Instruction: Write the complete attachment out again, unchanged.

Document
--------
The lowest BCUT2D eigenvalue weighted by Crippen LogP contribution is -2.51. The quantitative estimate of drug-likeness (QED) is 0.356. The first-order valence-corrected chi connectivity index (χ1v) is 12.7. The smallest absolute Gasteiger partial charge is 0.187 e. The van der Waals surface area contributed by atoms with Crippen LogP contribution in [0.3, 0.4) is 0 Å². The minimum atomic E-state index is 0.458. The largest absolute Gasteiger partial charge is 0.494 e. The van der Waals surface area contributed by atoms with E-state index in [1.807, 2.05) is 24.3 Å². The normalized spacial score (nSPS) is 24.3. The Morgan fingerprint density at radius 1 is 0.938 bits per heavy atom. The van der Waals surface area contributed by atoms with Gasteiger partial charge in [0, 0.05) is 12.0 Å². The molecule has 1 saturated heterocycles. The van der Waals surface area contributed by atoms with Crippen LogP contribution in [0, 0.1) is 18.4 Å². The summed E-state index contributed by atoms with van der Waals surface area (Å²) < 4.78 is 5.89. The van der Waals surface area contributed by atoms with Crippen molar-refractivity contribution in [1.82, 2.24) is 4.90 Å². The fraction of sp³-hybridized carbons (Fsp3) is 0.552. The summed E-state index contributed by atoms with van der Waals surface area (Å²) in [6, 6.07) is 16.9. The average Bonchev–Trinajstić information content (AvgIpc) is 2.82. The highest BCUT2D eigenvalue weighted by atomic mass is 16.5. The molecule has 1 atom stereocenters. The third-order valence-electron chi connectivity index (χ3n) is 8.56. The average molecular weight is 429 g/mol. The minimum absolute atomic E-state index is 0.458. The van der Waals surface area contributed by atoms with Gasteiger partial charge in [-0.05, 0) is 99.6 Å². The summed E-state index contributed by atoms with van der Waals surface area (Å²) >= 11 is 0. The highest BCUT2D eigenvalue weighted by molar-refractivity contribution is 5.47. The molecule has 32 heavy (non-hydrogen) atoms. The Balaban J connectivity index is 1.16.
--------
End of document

The lowest BCUT2D eigenvalue weighted by Crippen LogP contribution is -2.51. The quantitative estimate of drug-likeness (QED) is 0.356. The first-order valence-corrected chi connectivity index (χ1v) is 12.7. The smallest absolute Gasteiger partial charge is 0.187 e. The van der Waals surface area contributed by atoms with Crippen LogP contribution in [0.3, 0.4) is 0 Å². The minimum atomic E-state index is 0.458. The largest absolute Gasteiger partial charge is 0.494 e. The van der Waals surface area contributed by atoms with E-state index in [1.807, 2.05) is 24.3 Å². The normalized spacial score (nSPS) is 24.3. The Morgan fingerprint density at radius 1 is 0.938 bits per heavy atom. The van der Waals surface area contributed by atoms with Gasteiger partial charge in [0, 0.05) is 12.0 Å². The molecule has 1 saturated heterocycles. The van der Waals surface area contributed by atoms with Crippen LogP contribution in [0, 0.1) is 18.4 Å². The summed E-state index contributed by atoms with van der Waals surface area (Å²) < 4.78 is 5.89. The van der Waals surface area contributed by atoms with Crippen molar-refractivity contribution in [1.82, 2.24) is 4.90 Å². The fraction of sp³-hybridized carbons (Fsp3) is 0.552. The summed E-state index contributed by atoms with van der Waals surface area (Å²) in [6, 6.07) is 16.9. The average Bonchev–Trinajstić information content (AvgIpc) is 2.82. The highest BCUT2D eigenvalue weighted by atomic mass is 16.5. The molecule has 1 atom stereocenters. The third-order valence-electron chi connectivity index (χ3n) is 8.56. The average molecular weight is 429 g/mol. The minimum absolute atomic E-state index is 0.458. The van der Waals surface area contributed by atoms with Gasteiger partial charge in [-0.05, 0) is 99.6 Å². The summed E-state index contributed by atoms with van der Waals surface area (Å²) >= 11 is 0. The highest BCUT2D eigenvalue weighted by molar-refractivity contribution is 5.47. The molecule has 32 heavy (non-hydrogen) atoms. The Balaban J connectivity index is 1.16.